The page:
This being said, it is now clear, regardless of the pressure exerted by the European authorities and foreign train operators, that the limits of this essentially protectionist model have been reached. The most recent, and most expensive, high-speed lines will undoubtedly be the last for a very long time, as President Macron pointed out after inaugurating the line from Le Mans to Rennes. His message was clear. There is a limit even to the capacity of the state’s deep pockets to continue to accommodate such high levels of debt while the SNCF spends most of its budget on high-speed rail to the detriment of basic maintenance on suburban lines in and around France’s major cities, particularly Paris. The consequences are not always as dramatic as the tragic accident at Bretigny-sur-Orge in 2013 (7 dead and 70 injured) due to a lack of long overdue points maintenance. Passengers who rely on suburban services at rush hours frequently spend as long on overcrowded, delayed and slow-moving suburban train as they would to travel from Paris to Tours, Lille or Le Mans on a high-speed TGV. The SNCF’s huge pension deficit gets larger every year as an increasing number of train driver take much earlier retirement than employees in other industries. Working conditions for staff are highly favourable and have led to the SNCF’s freight business, already open to greater competition, becoming totally uncompetitive with new entrants making inroads into the market by operating more efficiently and with fewer and more productive staff.



The railways workers’ unions, powerful, divided and militant, have done their best in the past and will undoubtedly do the same in the future, to resist changes to their working conditions or pension arrangements, despite advances in technology and longer life expectancy. And they know only too well that if they want to, they can bring the country to standstill, as they did to great effect in 1995. Paradoxically though, they are not entirely devoid of a public service ethic: trains run 20 hours a day and every day of the year. Try taking a train to London, or anywhere within the UK for that matter, on Christmas Day or Boxing Day and you will be told that there are no services at all. But if you live in Paris and wish to celebrate Christmas with your maiden aunt in Lille, it is possible to get there and back by train on Christmas Day!



Such are the deeply entrenched paradoxes that the SNCF and the French government will have to confront in the next few years: maintain, or restore, a high quality service to the general public, from office workers relying on suburban trains to businessmen and women fitting in a return journey to Lyon or Marseille within a day, while maintaining high levels of safety and punctuality and making staff work longer hours and longer years so that overall costs can be covered mainly from revenue and the SNCF can cease to rely on substantial subsidies from the taxpayer. It will take more than a few lunches, free or otherwise, to get there!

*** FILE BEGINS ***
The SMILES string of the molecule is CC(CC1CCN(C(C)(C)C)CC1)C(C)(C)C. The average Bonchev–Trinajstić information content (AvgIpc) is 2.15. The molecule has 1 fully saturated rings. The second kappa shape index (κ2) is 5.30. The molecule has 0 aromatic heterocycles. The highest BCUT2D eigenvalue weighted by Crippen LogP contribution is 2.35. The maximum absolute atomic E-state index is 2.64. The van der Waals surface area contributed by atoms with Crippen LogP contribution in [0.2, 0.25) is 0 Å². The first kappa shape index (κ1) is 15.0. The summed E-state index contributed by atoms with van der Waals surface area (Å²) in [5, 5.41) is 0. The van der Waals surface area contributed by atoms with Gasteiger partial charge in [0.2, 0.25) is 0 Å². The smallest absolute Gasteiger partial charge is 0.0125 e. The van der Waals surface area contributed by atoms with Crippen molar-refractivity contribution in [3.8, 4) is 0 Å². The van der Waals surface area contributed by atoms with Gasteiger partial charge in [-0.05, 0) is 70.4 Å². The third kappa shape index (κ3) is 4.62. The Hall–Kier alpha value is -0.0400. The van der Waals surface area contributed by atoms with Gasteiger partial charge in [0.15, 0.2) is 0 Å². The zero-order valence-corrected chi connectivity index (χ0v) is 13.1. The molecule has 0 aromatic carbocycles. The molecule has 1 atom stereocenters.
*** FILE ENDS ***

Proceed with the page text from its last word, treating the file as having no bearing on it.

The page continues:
Sunday, 16 July 2017

Hail to the Chief!


Wikipedia tells us that Hail to the Chief is the official Presidential anthem of the United States “ that accompanies his appearance at many public events”. I did not watch enough of the traditional July 14 military parade this morning to know whether it was played to herald the arrival of Donald Trump as President Macron's guest of honour. Judging by the events of the last few days however, the anthem could be considered equally appropriate for Macron, who has chosen to put particular emphasis on acting like a Chief.



I wrote in my last post (The times they are a’changing - July 6) that the French Prime Minister’s first policy speech to parliament contained little detail and that its main thrust appeared to signal the postponement or watering down of most of the commitments in Emmanuel Macron’s presidential programme. Whether the President has had second thoughts since or whether he and the Prime Minister agreed beforehand on this particular strategy, Macron has now made it abundantly clear that he intends to implement all of his programme within more or less the original timetable, a change of tack that, if nothing else, makes him look decisive and not about to take the slippery slope that his predecessor, François Hollande slid down at an alarming rate after coming to power in 2012 and that largely handicapped his subsequent years in office.